By John Hanlon
The nonfiction Hulu series Keeper of the Ashes: The Oklahoma Girl Scout Murders explores the brutal attacks on a group of Girl Scouts in 1977. During the attack, three girl scouts (all sharing the same tent) on a camping trip were brutally murdered.
Anchored by actress/singer Kristin Chenoweth, the four episode series attempts to bring fresh attention to the case.
The first episode introduces Chenoweth’s personal connection to the case. The actress, an Oklahoma native, was a girl scout when the murders occurred and almost went on the tragic trip. Forty-five years later, the actress says she’s still haunted by the story. It’s an intriguing way to begin the story and that set-up establishes her as someone who truly cares about the case.
That episode also recounts the events of the night when the Girl Scouts were killed with first-hand interviews with people who were at the camp site.
The second and third episode focus on the hunt and the trial of a key suspect. After that suspect was identified but couldn’t be found (by the police or the public at large), the show hints at some of the conspiracy theories about the case and some of the outlandish theories about the suspect’s abilities (there’s talk at one point about the suspect having supernatural abilities). The third episode delves into questions about the suspect’s culpability and why some of the locals thought the wrong man was persecuted.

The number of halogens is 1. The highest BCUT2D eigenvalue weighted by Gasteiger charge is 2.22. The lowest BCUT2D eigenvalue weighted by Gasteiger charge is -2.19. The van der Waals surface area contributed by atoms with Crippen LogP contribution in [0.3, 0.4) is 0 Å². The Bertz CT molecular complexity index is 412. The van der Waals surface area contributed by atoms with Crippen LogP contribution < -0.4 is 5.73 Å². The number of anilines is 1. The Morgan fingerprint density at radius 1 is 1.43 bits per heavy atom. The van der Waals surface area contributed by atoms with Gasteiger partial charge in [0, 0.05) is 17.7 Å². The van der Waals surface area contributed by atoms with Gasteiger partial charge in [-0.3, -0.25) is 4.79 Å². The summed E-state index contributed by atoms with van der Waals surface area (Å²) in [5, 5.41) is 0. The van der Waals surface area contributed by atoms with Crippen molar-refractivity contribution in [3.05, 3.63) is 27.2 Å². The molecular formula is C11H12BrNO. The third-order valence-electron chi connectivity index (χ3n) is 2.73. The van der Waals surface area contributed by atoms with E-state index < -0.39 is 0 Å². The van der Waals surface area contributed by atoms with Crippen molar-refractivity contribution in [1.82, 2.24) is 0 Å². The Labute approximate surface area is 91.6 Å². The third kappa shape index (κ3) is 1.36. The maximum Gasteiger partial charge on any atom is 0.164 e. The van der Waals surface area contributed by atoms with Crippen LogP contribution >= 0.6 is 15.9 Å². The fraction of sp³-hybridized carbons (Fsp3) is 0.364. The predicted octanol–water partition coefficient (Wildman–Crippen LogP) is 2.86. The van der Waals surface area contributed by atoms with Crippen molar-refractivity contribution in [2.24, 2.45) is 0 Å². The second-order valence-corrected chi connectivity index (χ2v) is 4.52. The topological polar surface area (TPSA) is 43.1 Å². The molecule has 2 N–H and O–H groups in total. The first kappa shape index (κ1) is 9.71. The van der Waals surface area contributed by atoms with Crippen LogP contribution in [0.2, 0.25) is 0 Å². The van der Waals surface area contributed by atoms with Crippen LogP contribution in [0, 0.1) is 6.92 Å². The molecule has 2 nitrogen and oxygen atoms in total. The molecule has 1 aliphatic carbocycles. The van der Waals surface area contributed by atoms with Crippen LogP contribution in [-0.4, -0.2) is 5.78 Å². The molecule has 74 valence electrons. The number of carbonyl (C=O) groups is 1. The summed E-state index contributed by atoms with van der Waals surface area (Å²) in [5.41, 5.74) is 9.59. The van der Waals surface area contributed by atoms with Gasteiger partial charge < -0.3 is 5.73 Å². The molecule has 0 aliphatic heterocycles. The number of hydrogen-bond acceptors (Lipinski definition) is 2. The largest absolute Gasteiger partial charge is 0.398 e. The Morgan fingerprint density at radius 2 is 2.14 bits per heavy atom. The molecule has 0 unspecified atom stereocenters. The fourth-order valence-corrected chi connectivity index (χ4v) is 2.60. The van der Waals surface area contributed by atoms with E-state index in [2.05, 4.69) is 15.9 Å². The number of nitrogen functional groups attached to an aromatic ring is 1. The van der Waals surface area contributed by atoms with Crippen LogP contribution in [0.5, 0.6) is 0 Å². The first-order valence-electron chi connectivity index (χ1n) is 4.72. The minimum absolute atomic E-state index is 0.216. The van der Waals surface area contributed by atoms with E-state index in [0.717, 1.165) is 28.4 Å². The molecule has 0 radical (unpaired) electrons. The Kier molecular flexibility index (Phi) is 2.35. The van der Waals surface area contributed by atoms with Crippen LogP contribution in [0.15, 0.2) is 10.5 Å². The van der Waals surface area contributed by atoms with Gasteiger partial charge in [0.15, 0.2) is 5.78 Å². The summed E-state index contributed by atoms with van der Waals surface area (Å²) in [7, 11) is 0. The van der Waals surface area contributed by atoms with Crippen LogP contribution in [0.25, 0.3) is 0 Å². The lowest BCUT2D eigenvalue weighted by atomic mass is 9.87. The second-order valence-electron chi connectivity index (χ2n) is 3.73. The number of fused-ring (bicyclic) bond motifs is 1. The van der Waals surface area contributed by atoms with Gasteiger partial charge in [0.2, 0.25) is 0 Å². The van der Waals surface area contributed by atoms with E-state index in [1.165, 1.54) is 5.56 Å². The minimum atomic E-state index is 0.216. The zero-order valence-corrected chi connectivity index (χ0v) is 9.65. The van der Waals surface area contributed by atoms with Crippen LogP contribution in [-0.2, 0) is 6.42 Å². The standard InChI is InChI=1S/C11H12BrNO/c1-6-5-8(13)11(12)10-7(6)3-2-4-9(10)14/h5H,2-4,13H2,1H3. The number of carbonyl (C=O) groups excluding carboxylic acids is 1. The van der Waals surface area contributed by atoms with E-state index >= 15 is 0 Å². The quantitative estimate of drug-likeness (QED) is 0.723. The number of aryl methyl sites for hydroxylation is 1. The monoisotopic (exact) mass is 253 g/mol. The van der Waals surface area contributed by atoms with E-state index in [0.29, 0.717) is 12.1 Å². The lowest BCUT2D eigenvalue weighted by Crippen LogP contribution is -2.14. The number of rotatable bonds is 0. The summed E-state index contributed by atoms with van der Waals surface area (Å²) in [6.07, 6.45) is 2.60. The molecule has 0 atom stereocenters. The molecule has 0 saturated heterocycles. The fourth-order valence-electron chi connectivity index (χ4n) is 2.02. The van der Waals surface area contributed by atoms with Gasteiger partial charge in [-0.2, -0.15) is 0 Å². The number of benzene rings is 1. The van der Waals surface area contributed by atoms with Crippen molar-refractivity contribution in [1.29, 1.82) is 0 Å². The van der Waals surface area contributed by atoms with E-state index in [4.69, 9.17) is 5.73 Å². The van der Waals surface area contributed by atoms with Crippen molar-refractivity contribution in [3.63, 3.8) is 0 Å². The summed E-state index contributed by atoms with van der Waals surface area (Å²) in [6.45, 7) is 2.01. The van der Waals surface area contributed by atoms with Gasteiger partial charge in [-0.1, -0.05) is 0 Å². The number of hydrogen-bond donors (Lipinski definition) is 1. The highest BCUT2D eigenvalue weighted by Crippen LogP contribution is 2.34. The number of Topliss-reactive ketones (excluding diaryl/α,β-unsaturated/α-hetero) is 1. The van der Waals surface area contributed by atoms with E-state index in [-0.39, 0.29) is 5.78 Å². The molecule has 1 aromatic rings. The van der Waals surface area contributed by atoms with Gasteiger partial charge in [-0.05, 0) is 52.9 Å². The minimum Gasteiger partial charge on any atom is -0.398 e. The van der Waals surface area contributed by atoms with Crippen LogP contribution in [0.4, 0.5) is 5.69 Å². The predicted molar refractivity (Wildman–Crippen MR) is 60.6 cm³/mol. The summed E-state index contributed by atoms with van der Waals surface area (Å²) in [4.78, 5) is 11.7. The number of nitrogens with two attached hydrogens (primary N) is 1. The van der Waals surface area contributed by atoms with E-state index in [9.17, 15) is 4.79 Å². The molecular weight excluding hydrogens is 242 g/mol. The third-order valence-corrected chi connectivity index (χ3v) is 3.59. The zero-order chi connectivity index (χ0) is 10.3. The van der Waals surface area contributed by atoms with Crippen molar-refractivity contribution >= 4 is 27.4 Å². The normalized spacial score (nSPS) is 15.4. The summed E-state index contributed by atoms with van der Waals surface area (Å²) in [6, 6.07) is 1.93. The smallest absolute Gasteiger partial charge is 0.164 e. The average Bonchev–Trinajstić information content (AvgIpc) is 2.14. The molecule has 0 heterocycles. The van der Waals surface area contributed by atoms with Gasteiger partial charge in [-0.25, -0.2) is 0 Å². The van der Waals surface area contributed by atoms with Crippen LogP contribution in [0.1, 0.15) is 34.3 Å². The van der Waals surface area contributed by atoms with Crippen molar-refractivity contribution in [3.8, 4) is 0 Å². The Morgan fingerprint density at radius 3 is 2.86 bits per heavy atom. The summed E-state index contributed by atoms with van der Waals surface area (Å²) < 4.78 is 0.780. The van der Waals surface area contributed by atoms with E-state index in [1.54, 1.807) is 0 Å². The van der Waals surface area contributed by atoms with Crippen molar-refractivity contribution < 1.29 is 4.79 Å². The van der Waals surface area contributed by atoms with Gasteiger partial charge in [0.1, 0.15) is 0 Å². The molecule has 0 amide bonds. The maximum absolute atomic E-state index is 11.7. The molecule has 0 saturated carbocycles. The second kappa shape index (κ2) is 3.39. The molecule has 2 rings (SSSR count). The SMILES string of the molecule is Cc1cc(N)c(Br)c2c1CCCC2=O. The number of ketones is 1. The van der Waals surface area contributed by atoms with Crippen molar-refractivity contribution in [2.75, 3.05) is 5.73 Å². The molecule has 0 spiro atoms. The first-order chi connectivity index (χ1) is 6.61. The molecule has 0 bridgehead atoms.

These two episodes include a number of twists in the case and show how the case affected the community. The third episode, for instance, shows how family members of the victims were affected when they were told by complete strangers that the suspect who was being prosecuted in the case wasn’t the culprit. A family member of one of the girls points out that members of the media lobbed softball questions at the accused when they had the chance to interview him.
It’s heartbreaking to see members of the media treat the suspect — a man who had already been convicted of another crime and had escaped from prison — with simple and easy questions about his culpability in the Girl Scout murders.
There’s plenty of interesting material here and the show’s four episodes offer plenty of insight into the case but there’s undoubtedly a lot of filler as the program features Chenoweth more and more. In the first episode, the actress has a limited presence but that presence unnecessarily seems to grow as there’s more of a focus of her performing arts center (with the series ultimately ending with a performance of hers).
The final episode of the limited series reflects on new information about the case. Considering the technological advancements since the 1970s, the episode notes the (many) shortcomings in the original investigation and shows what data is now available in helping to resolve the case.
The case at the heart of this series is an interesting one with enough twists to merit the limited series but there are times here when the show’s focus seems misdirected, especially as Chenoweth’s role grows more. Instead of focusing on the actress, the show would’ve succeeded more if it kept the focus on the intriguing elements of the case and the victims themselves.